I hate to be the bearer of bad news, but the truth is that if you keep this triathlon stuff up long enough, sooner or later youíre going to have to deal with a serious injury. In fact, studies have proven that, statistically, serious injuries are most likely to occur immediately before the biggest race of your season, and usually while you are engaged in some type of unnecessarily high-risk activity, such as pulling on a turtle neck sweater.
The likelihood of injury is particularly acute if, like me, you insist on continuing to train and race even though you have reached an age when your body has had enough of this type of activity and would, quite frankly, prefer you to take up a pastime that involves less physical wear and tear, such as, for example, crossword puzzles. Your body has a very clear way of signaling you that this time has come. Your body actually works a lot like a disgruntled labor union. If it is unhappy with the way things are going, it will suddenly and without warning go on strike and shut down major operations, such as joints and tendons, to force you to take notice and do something about the situation.
In my case, I got a very clear message recently in the form of a torn achilles tendon, which I am currently attempting to rehabilitate. This means that I am now in the process of going to physical therapy, which, to continue the union analogy way past its usefulness, is like the physiological equivalent of the collective bargaining process, in which neither me nor my body is likely to be completely satisfied, we are certain to have ongoing conflicts, but hopefully we will be able to reach some type of accommodation that will allow us to continue operations.
In case you have never gone through the process of physical therapy, I thought it might be helpful to give you some idea of what you can expect. The first thing that you need to know about physical therapists is that, by federal regulation, all physical therapists are required to be drop-dead gorgeous. There is a good reason for this. Our health care regulators know that, because of what physical therapists actually do to you, if they werenít preposterously attractive, there is no way anyone would ever consider going to see them in a million years. The job of the physical therapist is to find out what part of your body hurts, and then probe and prod and pull and tug and manipulate and basically inflict as much pain on that particular body part as possible over the next sixty minutes. And then bill your health care provider.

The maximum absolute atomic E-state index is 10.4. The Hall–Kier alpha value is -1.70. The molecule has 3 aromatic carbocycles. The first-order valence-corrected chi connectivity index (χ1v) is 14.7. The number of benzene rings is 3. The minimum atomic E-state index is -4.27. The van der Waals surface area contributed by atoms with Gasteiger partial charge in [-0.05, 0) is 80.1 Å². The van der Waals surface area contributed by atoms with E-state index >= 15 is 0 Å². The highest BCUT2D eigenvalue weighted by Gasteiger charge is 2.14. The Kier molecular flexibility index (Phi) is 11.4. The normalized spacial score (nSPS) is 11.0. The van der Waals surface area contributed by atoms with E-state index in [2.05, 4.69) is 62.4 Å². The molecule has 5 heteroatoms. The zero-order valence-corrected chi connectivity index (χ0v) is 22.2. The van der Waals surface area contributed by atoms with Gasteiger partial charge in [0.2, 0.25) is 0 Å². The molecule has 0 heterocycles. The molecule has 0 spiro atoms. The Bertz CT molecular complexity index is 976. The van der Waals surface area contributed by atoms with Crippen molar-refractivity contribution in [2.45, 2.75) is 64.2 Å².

Of course, like most federal regulation, the drop-dead-gorgeous rule has the potential to backfire, particularly when applied to triathletes, who, by definition, are borderline masochists to begin with, and for whom the pain alone would probably be a sufficient narcotic even without the pulchritude. In my case, for example, I typically go to see my physical therapists on Monday-Wednesday-Friday to rehabilitate my Achilles tendon, and then I spend Tuesday and Thursday doing as much as I possibly can to dehabilitate it, so as to the reduce the chance that the therapists will tell me that Iím cured and I donít have to come back. Each time I go back in there, I try to look genuinely dejected when I announce that it doesnít seem like Iíve made that much progress since our last session.
The inside of a physical therapistís office is like a cross between a fitness center and an insane asylum. There are some familiar looking pieces of exercise equipment, but there are also people engaged in some extremely unfamiliar activities. There are people trying to walk on their hands and knees like a crab with neon colored elastic bands wrapped around their ankles. There are people lying on their backs attempting to lift giant inflatable balls into the air with their feet. There are people trying to balance themselves on one foot on a wooden board that has been placed on top of a baseball while attempting to play "Flight of the Bumblebee" on a violin.
OK, I made up the part about the violin, but only because the physical therapists havenít yet found the right combination of hallucinogenic drugs to come up with that one. Iím convinced that end of the day, after they say goodbye to their last patient and lock the door behind them, the physical therapists turn to each other and say, "You wouldnít believe what I got a guy to do today!"
But in all fairness, the truth is that the physical therapists, in their own bizarre and mildly sadistic way, are genuinely trying to help you. In my case, for example, just the other day, my therapists told me that my Achilles tendon had progressed to the point that I could do the rest of the rehabilitation on my own. Incredibly, on the way home from the appointment, I had the misfortune to step wrong coming off a curb and re-injured it. Now what are the chances of that?